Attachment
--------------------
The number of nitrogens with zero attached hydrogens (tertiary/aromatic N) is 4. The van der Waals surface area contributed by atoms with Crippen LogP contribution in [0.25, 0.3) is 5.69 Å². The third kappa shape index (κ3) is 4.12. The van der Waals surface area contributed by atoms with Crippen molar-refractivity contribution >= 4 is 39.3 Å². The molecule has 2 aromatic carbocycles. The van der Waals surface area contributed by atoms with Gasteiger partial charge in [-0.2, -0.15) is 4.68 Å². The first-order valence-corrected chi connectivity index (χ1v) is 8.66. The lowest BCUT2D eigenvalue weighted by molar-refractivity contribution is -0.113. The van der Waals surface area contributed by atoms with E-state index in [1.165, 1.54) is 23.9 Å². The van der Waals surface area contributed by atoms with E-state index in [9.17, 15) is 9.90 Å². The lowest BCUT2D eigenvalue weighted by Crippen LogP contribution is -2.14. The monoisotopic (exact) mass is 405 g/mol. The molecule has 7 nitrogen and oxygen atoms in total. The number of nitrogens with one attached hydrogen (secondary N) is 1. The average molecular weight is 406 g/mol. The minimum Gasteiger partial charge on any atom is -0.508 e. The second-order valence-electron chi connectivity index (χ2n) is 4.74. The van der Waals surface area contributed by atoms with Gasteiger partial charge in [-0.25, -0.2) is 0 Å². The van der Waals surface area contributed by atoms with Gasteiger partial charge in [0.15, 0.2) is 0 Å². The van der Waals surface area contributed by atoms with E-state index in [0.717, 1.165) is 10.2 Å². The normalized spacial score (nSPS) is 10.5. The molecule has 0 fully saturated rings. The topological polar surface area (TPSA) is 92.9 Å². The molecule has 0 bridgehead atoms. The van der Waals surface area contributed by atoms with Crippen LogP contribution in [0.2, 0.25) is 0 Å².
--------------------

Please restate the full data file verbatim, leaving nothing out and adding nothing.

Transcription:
The number of nitrogens with zero attached hydrogens (tertiary/aromatic N) is 4. The van der Waals surface area contributed by atoms with Crippen LogP contribution in [0.25, 0.3) is 5.69 Å². The third kappa shape index (κ3) is 4.12. The van der Waals surface area contributed by atoms with Crippen molar-refractivity contribution >= 4 is 39.3 Å². The molecule has 2 aromatic carbocycles. The van der Waals surface area contributed by atoms with Gasteiger partial charge in [-0.2, -0.15) is 4.68 Å². The first-order valence-corrected chi connectivity index (χ1v) is 8.66. The lowest BCUT2D eigenvalue weighted by molar-refractivity contribution is -0.113. The van der Waals surface area contributed by atoms with E-state index in [1.165, 1.54) is 23.9 Å². The van der Waals surface area contributed by atoms with E-state index in [9.17, 15) is 9.90 Å². The lowest BCUT2D eigenvalue weighted by Crippen LogP contribution is -2.14. The monoisotopic (exact) mass is 405 g/mol. The molecule has 7 nitrogen and oxygen atoms in total. The number of nitrogens with one attached hydrogen (secondary N) is 1. The average molecular weight is 406 g/mol. The minimum Gasteiger partial charge on any atom is -0.508 e. The second-order valence-electron chi connectivity index (χ2n) is 4.74. The van der Waals surface area contributed by atoms with Gasteiger partial charge in [-0.25, -0.2) is 0 Å². The van der Waals surface area contributed by atoms with Gasteiger partial charge in [0.15, 0.2) is 0 Å². The van der Waals surface area contributed by atoms with E-state index in [0.717, 1.165) is 10.2 Å². The normalized spacial score (nSPS) is 10.5. The molecule has 0 fully saturated rings. The topological polar surface area (TPSA) is 92.9 Å². The molecule has 0 bridgehead atoms. The van der Waals surface area contributed by atoms with Crippen LogP contribution in [0.2, 0.25) is 0 Å².